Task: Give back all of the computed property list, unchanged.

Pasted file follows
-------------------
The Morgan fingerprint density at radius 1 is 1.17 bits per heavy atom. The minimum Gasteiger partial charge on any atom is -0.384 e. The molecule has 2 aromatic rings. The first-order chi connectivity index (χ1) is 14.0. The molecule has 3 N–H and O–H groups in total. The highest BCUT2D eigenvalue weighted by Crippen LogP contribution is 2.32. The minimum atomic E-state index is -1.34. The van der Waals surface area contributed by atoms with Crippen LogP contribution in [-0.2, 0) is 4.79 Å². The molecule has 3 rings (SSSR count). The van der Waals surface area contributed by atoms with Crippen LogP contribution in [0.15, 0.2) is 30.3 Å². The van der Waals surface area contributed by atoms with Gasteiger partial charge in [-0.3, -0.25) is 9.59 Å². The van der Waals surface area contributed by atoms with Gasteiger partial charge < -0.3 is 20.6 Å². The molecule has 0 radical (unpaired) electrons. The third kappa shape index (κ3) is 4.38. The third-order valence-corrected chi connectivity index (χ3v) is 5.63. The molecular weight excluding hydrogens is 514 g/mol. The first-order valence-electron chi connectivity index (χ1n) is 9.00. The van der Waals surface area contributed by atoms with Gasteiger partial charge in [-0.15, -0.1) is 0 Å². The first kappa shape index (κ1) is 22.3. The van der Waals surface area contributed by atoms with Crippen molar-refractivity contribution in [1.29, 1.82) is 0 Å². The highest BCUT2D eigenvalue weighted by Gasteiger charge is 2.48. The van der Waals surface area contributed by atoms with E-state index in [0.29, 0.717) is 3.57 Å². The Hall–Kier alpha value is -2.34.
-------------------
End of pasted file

The Morgan fingerprint density at radius 1 is 1.17 bits per heavy atom. The minimum Gasteiger partial charge on any atom is -0.384 e. The molecule has 2 aromatic rings. The first-order chi connectivity index (χ1) is 14.0. The molecule has 3 N–H and O–H groups in total. The highest BCUT2D eigenvalue weighted by Crippen LogP contribution is 2.32. The minimum atomic E-state index is -1.34. The van der Waals surface area contributed by atoms with Crippen LogP contribution in [-0.2, 0) is 4.79 Å². The molecule has 3 rings (SSSR count). The van der Waals surface area contributed by atoms with Crippen LogP contribution in [0.15, 0.2) is 30.3 Å². The van der Waals surface area contributed by atoms with Gasteiger partial charge in [-0.3, -0.25) is 9.59 Å². The van der Waals surface area contributed by atoms with Gasteiger partial charge < -0.3 is 20.6 Å². The molecule has 0 radical (unpaired) electrons. The third kappa shape index (κ3) is 4.38. The third-order valence-corrected chi connectivity index (χ3v) is 5.63. The molecular weight excluding hydrogens is 514 g/mol. The first-order valence-electron chi connectivity index (χ1n) is 9.00. The van der Waals surface area contributed by atoms with Gasteiger partial charge in [-0.15, -0.1) is 0 Å². The first kappa shape index (κ1) is 22.3. The van der Waals surface area contributed by atoms with Crippen molar-refractivity contribution in [1.29, 1.82) is 0 Å². The highest BCUT2D eigenvalue weighted by Gasteiger charge is 2.48. The van der Waals surface area contributed by atoms with E-state index in [0.29, 0.717) is 3.57 Å². The Hall–Kier alpha value is -2.34.